...Nah..... I wish I had a metal flake green C14, I'm just too cheap to paint mine (or rather too cheap to pay someone that would do the job properly).

Offline VirginiaJim

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Re: Fuel Pump and Fuel Filter revisited.
« Reply #19 on: August 09, 2020, 01:22:26 pm »
I just so happen to have a rebuilt pump (new filter) sitting on the shelf in the garage..looking for a good home.
"LOCTITE®"  The original thread locker...  #11  2020 Indian Roadmaster, ABS, Cruise control, heated grips and seats 46 Monitoring with cutting edge technology U.N.I.T is Back! 2008 C14 Moved on to a new home, 2016 RM traded in.

Offline Boomer

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Re: Fuel Pump and Fuel Filter revisited.
« Reply #20 on: August 10, 2020, 01:16:28 am »
You must have done it in the dark with one arm tied behind your back.  Tank removal is quick & easy and requires no big plastics to come off.  Filter replacement should be a regular service item like brake fluid flush&bleed.
Nope, if you read my comment carefully you will see that what I said was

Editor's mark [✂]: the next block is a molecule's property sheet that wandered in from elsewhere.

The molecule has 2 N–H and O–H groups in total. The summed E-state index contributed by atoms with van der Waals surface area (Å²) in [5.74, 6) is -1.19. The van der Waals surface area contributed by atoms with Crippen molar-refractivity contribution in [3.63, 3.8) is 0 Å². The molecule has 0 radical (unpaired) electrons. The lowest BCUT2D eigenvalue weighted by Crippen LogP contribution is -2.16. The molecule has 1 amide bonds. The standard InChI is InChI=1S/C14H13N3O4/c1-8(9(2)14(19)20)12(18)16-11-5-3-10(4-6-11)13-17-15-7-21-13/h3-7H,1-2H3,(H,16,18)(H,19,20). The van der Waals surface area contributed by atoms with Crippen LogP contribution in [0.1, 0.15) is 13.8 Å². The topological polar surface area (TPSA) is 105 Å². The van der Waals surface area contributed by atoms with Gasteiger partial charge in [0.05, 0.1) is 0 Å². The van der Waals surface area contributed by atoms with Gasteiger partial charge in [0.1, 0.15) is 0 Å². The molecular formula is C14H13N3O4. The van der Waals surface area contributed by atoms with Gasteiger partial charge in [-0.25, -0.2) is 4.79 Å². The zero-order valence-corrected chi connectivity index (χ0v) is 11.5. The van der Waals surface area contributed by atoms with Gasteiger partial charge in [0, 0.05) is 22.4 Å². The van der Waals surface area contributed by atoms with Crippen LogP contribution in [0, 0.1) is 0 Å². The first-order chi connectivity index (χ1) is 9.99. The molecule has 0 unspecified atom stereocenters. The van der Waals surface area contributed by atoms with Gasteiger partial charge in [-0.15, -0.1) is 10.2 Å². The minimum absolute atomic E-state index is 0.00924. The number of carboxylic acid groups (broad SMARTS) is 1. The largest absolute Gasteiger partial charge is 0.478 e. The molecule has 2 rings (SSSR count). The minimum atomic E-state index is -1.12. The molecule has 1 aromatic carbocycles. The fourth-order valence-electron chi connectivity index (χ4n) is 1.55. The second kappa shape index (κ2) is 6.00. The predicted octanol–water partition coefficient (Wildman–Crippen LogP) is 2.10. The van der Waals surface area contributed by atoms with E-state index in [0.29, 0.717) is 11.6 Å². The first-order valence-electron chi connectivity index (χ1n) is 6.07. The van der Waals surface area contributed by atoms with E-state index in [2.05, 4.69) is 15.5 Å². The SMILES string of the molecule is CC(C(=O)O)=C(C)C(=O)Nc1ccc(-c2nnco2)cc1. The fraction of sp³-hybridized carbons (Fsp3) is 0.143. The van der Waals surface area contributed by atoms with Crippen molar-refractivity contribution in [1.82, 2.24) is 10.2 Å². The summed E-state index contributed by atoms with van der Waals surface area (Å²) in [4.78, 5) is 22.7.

"I don't think I have ever worked on a bike that the fuel tank was such a PITA to take off"
with the emphasis very much on the I, not anyone else, just I.
If you have worked on bikes with more difficult fuel tanks, then please let me know what they are so I can avoid buying one.

Not one of the bikes I have worked on in well over 43 years of mechanic-ing required the emptying of the tank before removal, required the removal of a tank mounted glove-box or required the flexibility of a gymnast to release that stupid fuel hose clip, which once released proceeded to leak fuel everywhere. Just that there is a ****-poor piece of design. No solenoid to shut off fuel flow when the pump is powered off?  :nuts:
To be fair it wasn't gushing out but I ended up having to push some hose onto it and then clamp the hose off and there was maximum 2 litres left in the tank.
My garage now stinks of petrol but the job is done.

I'd forgotten about Asif's write-up. I just used the first one that my Google search came up with and it gave me more than enough info.  ;D 8)
George "Boomer" Garratt
Wickford, UK


Offline Freddy

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Re: Fuel Pump and Fuel Filter revisited.
« Reply #21 on: August 10, 2020, 02:14:59 am »